Yes, Maryland did cut Michigan's lead to 28-10.  Yes, Michigan twitter proceeded to have a panic attack.  Yes, Chris Evans caught wind of said panic attack and said: "I got this" and with plays of 20, 14, and 17, put Michigan back up by 25 and once more on cruise control, if too late for a nap.  This game served merely to reaffirm that Michigan has the talent and coaching to beat teams of lesser talent, but it did nothing to answer the questions of whether it can go toe to toe with Wisconsin or Ohio State in the final two weeks.  But, Michigan sits at 8 wins for the season, with at least a puncher's chance in its next two games.  I find myself more intrigued than anything else about what can happen going forward from here, which is a lot more than I can say for the last few seasons of the Hoke era (enjoy your new interim coach Tennessee!).  Mostly, right now, I just want this sinus headache to go away and the body aches to cease.  I'll take that in a heartbeat.

Sunday, November 05, 2017

Electrical Storm

Jug security is at a premium.  Always (Two hands good, unlike Winovich.  Man...) (AP Photo/Tony Ding)
It wasn't perfect football weather at noon on Saturday, November 4, but it was darn close.  It was cool, crisp, and a bit cloudy, but it was looking like when the game should have been played, especially when Michigan State/Penn State went into a lengthy lightning delay in East Lansing.  I was pondering all of this as I sat in the concourse of the Crisler Center, next to the Mr. and Miss Basketball trophies for the state of Michigan, whether I would be completely soaked during the Battle for the Little Brown Jug, or just moderately wet.

It turned out that while there was a subtle mist that lingered over Michigan Stadium for most of Saturday night, it was not a particularly annoying weather game.  It wasn't cold, per se, it wasn't raining, just damp, and once I cleared off my seat with a tried and true method of water removal on a Michigan Stadium bench;* it was just a game at night, later than we thought, but in the end, a regular old-fashioned B1G game.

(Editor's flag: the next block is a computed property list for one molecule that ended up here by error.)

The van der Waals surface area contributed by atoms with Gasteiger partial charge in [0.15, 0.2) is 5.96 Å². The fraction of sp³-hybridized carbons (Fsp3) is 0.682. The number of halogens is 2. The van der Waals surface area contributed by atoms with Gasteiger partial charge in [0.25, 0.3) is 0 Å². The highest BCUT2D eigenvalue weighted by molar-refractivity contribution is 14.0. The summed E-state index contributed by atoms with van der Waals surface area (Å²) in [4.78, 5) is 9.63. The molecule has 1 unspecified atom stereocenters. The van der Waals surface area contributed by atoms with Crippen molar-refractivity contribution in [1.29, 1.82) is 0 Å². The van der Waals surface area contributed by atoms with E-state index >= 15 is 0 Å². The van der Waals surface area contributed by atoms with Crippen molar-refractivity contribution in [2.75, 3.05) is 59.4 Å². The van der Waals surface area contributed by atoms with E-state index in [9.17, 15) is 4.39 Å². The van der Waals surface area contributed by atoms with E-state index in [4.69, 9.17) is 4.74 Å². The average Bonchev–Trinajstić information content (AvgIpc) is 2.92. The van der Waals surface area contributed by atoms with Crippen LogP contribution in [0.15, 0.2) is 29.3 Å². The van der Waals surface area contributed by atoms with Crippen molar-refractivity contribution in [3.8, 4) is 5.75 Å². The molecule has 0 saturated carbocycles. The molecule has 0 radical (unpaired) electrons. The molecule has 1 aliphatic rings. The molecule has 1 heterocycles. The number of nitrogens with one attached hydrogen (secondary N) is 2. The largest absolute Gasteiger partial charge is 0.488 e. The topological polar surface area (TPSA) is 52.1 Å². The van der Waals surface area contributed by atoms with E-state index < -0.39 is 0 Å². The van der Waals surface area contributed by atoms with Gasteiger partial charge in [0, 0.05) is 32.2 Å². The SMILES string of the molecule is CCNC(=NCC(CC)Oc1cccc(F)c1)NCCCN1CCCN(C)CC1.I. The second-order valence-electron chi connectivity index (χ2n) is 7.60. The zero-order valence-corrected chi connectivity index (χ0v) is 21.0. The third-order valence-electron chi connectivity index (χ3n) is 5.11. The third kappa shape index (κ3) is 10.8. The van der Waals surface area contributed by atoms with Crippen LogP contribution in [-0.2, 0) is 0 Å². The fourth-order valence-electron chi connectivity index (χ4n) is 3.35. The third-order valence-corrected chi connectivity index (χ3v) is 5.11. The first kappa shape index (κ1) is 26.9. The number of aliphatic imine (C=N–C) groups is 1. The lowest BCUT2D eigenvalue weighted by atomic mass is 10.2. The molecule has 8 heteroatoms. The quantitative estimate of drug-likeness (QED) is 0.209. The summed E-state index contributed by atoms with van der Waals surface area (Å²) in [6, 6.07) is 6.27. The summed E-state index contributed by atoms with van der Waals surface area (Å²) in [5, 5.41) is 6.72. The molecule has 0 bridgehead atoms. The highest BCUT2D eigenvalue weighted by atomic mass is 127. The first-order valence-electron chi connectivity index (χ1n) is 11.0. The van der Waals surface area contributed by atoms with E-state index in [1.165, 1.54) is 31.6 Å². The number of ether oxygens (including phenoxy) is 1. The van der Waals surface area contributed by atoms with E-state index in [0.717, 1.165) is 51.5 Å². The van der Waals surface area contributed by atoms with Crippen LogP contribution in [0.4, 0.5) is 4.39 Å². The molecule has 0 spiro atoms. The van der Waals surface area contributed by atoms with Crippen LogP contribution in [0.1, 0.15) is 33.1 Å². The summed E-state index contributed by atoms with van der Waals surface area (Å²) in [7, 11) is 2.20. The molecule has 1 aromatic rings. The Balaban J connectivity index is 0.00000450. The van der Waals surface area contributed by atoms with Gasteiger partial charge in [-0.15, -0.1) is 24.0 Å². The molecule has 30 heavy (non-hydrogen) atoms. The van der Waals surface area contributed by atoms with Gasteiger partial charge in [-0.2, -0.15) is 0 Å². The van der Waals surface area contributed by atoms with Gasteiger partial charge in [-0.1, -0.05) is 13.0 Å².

*-(the keys are dabbing rather than pushing the water off and getting the front and back lips of the bench to not get the runoff catches)
There were plenty of things to be annoyed about, between the officiating and some pass protection issues that led to Peters taking a couple of nasty looking sacks, but for the most part, this was a night of run, run, and run some more.  Karan Higdon was finding holes, hitting holes, and flying out of those holes where they lead, going for huge runs and getting the Michigan Stadium crowd on its feet.  Chris Evans followed Higdon's example and arguably had one of the best "break some tackles and stay in bounds" runs I have seen in a while.  It was almost spoiling, by the end of the game, one was nearly disappointed in a five or six yard run because you knew it could have been more with one more cut (even if that wasn't true.)